Guest column: Overdose prevention sites save lives

Guest column: Overdose prevention sites save lives

The sites are located in larger communities of the Island — except the Cowichan Valley

Overdoses have taken far too many lives in the past 15 months in B.C. and the Cowichan Valley has not been immune.

This surge in deaths resulted in the declaration of a state of public health emergency in B.C. The cause is not an increase in drug users or drug use, but a change in the drug supply that is sold on the streets. Fentanyl and related drugs like carfentanil are being routinely distributed instead of, or mixed with, heroin and sometimes mixed with commonly used street drugs. These drugs can result in an unsuspecting overdose even amongst experienced users.

The most affected have been those who have lived with substance use dependency disorder for many years. These people are family, friends and neighbours — and so many in our communities have been affected by the loss of someone close.

During the same time, though unrelated, it appears the Cowichan Valley has experienced more outdoor use of illicit drugs which, in turn, has been associated with improper disposal of needles. This is a common problem in urban centres and solutions are also needed for this issue.

No one simple solution exists. For users, the journey that led to a drug dependency is often associated with trauma and abandonment. There is no choice about the next dose they need. Many would welcome a drug-free lifestyle if and when adequate supports and community understanding are in place. In this context the opportunity exists now to ensure better prevention, earlier intervention, effective treatment, and ongoing supports are in place. Two proven interventions that save lives and can lead to treating the dependency disorder are providing lifesaving overdose reversal with the use of naloxone, and providing a setting where overdoses can be treated if one should occur.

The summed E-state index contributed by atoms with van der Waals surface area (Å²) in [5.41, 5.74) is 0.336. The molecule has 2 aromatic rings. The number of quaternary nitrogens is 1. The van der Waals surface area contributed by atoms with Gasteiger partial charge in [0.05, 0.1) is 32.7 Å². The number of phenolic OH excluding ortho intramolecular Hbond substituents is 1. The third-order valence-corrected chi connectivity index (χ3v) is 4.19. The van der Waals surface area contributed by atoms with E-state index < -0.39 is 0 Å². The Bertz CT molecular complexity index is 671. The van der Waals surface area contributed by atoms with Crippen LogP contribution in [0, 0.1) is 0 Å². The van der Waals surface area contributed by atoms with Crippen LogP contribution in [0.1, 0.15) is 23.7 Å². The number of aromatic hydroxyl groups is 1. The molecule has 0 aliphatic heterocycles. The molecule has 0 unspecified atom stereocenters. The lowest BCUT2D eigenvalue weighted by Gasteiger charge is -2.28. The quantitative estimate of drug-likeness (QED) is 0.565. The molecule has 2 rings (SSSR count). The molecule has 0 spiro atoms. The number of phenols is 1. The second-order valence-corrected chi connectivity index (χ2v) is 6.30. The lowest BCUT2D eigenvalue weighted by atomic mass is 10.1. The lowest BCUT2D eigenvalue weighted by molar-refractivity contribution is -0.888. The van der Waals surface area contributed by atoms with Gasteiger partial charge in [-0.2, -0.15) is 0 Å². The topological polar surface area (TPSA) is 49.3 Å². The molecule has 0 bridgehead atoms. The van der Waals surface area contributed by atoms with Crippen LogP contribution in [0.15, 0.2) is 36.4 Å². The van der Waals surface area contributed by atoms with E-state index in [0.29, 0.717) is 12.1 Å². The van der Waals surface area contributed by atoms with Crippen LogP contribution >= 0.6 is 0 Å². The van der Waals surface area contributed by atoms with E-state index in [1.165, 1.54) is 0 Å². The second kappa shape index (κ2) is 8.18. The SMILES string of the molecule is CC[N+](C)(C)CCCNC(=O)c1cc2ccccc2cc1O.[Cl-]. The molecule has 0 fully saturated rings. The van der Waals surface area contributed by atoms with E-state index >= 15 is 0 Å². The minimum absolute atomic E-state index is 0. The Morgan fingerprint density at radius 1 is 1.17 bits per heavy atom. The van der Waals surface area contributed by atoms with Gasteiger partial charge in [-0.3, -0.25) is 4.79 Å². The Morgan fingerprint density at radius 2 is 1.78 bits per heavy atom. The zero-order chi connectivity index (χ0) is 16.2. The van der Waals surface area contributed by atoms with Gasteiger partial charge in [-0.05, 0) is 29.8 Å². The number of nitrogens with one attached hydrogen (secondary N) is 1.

Since December 2016, BC Health Authorities have been directed from the Minister of Health to implement temporary overdose prevention sites where needed. On the Island, seven sites are operating with one more due to open within the week. These sites have had more than 16,000 visits for safer injection. The sites are located in larger communities of the Island — except the Cowichan Valley. A group of professionals in the Cowichan Valley who work on reducing the impacts of drug use and overdoses are proposing to fill this gap and expect to open an overdose prevention site in the upcoming weeks.

Overdose prevention sites save lives. They contribute to treatment and have helped address issues like needle disposal in the surrounding areas. Sites have opened with support of the majority who are well intentioned, well informed and community pillars. The question in the Cowichan Valley is not whether a site is needed; it has already received considerable support by local decision makers. The question is how to save lives and contribute to a healthier community through reducing drug use and improper disposal?

Central to this debate is increasing our personal understanding of drug dependency (addiction). The stigma associated with dependency is reminiscent of mental illness of the past. Only when we begin to recognize drug dependency as an illness will we embrace the challenges of ensuring effective and quality treatment and support.

Dr. Paul Hasselback is the Medical Health Officer for Island Health

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